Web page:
Record Prediction: 76-86
One thing Chicago has going for them is playing NL Central, where the competition for beyond Milwaukee is not necessarily awe-inspiring. One downside in the schedule is having to play the AL East, with 4 possible playoff teams in Boston, Tampa Bay, New York, and Toronto. The team doesn’t get any favors early on either, as they play the Brewers for their first series and host the Braves, Brewers, Dodgers, White Sox, and Padres in early May consecutively.
This team could be out of the playoff picture almost immediately, but there are a lot of players with upside that can develop and show out early. The top 3 of the rotation can be better than league average, the infield can be around league average with exceptional performances from the corner spots and development in the middle, and if the outfield can find the right players, this is a team that could be over .500 and have an outsider’s chance at the postseason.
Realistically, some of the hot bats from last year will regress and the team lacks enough high-level talent to provide a day-to-day presence in the middle of the order. This is a trial year for the Cubs to focus on finding the players for the next few years that can contribute. They’ll focus heavily on that as well as developing the abundance of minor league talent in their system.
Player to Watch #1: C Willson Contreras
Among the exodus of World Series talent the Cubs let go last year, Contreras was one of the few kept. He has long been a premier catcher in baseball, putting up solid offensive numbers while gradually improving his defensive skills. His 6.3 fWAR since 2019 is 5th among catchers with 800 at bats during that time period. During that time he has gone from league average to top 3rd in framing, accruing 8 DRS in the process.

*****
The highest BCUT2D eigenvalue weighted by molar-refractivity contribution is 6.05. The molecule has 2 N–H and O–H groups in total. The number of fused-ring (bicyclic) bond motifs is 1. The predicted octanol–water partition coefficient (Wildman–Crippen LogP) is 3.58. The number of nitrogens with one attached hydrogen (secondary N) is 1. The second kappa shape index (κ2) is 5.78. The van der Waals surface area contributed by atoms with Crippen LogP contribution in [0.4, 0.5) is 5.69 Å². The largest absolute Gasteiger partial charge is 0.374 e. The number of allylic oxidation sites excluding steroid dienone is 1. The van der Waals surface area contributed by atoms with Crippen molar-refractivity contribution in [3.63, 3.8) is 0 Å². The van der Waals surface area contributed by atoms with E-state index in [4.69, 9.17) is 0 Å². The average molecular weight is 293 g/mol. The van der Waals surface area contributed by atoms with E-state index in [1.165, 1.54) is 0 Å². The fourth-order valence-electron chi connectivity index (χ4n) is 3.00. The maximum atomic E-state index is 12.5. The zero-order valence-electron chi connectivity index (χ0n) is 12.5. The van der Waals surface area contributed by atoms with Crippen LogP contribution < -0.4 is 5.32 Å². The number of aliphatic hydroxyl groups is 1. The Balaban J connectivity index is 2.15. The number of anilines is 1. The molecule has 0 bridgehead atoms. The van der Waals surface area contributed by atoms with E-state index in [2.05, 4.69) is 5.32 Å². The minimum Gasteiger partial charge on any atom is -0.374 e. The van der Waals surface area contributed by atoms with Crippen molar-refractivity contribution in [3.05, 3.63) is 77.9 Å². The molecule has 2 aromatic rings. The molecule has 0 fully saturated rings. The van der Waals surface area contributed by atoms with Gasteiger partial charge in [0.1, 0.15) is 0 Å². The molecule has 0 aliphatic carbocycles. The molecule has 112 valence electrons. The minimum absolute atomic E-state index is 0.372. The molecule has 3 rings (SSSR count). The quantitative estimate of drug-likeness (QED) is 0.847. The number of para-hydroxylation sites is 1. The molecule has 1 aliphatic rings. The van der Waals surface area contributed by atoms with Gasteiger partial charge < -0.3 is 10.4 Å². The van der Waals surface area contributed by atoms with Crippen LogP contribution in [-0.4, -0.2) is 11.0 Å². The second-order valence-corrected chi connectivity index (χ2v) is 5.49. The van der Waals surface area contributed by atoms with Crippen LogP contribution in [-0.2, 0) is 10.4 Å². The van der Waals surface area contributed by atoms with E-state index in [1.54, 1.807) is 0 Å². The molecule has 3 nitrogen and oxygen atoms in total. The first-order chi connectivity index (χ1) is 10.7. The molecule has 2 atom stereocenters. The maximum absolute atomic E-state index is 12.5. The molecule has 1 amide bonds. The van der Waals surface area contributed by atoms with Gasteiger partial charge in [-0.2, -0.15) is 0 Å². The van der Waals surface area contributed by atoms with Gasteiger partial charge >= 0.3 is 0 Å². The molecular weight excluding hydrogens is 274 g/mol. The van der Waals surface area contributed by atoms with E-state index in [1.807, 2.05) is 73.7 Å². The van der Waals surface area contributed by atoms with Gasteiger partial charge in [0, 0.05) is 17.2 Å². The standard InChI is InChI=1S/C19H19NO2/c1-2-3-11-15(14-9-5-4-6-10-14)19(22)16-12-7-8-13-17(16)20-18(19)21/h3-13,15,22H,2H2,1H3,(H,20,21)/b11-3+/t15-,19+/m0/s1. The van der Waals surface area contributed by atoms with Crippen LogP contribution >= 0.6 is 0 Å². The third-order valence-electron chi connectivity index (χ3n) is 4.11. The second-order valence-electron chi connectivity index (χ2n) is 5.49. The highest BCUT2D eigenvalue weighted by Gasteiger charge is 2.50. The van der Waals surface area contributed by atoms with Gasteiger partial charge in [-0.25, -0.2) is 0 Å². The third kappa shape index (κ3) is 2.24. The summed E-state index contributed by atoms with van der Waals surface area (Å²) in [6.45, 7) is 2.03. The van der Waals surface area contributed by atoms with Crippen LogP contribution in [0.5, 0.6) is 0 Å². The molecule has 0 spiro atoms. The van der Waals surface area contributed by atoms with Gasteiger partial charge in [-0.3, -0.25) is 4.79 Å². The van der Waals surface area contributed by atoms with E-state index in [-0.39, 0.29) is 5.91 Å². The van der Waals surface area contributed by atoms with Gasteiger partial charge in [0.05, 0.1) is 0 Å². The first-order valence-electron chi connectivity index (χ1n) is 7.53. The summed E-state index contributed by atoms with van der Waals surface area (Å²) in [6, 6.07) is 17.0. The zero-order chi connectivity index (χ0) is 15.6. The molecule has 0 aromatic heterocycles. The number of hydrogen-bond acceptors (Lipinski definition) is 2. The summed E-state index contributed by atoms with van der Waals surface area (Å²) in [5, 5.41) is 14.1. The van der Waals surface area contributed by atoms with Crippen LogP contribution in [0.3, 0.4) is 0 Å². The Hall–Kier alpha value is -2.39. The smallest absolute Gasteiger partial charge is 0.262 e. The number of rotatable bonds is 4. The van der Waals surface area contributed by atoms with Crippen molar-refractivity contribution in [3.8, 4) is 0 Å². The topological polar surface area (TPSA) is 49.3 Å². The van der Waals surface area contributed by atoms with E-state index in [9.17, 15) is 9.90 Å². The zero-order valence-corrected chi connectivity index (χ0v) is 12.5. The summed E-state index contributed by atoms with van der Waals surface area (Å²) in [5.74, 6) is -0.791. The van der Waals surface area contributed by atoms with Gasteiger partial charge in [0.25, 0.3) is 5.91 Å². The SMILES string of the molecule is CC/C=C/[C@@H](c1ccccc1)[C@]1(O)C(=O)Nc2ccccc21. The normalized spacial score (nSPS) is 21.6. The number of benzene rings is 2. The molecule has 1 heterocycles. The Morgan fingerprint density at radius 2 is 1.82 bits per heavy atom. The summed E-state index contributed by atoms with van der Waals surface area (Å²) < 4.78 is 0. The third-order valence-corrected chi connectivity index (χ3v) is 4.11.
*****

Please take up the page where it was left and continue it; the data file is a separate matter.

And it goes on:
His peripherals have not fluctuated dramatically from year to year, as he has maintained an xwOBA around 70th percentile while being around .350. However, extension talks have stalled out early in the offseason, and with this being his last year of team control, the Cubs may roll the dice on former No. 1 prospect Miguel Amaya as their catcher of the future and ship Contreras to a contender.
Player to Watch #2: OF Seiya Suzuki
Suzuki has spent the previous 9 years in the NPB, where he led the Central League in batting average twice while finishing top 10 the last 6 years racking up 25+ HR seasons. While his power is expected to dip slightly in the transition, his excellent plate discipline should assist him in providing a threatening presence in a lineup severely lacking any. However, the transition from Japanese ball to MLB isn’t easy.
Hideki Matsui saw his OPS drop nearly 400 points when he made the move, and Kosuke Fukudome, the last Japanese player to transition on the Cubs, only could muster a career high OPS of .809 after leaving Japan with a career-long .867 OPS. In addition, hitting in Wrigley in April is among one of the harder things to do in baseball due to the frigid temperatures, lack of consistent weather, and severe winds. Suzuki may start slow out of the gates, but if he has an all-star June and July, the league will be put on notice.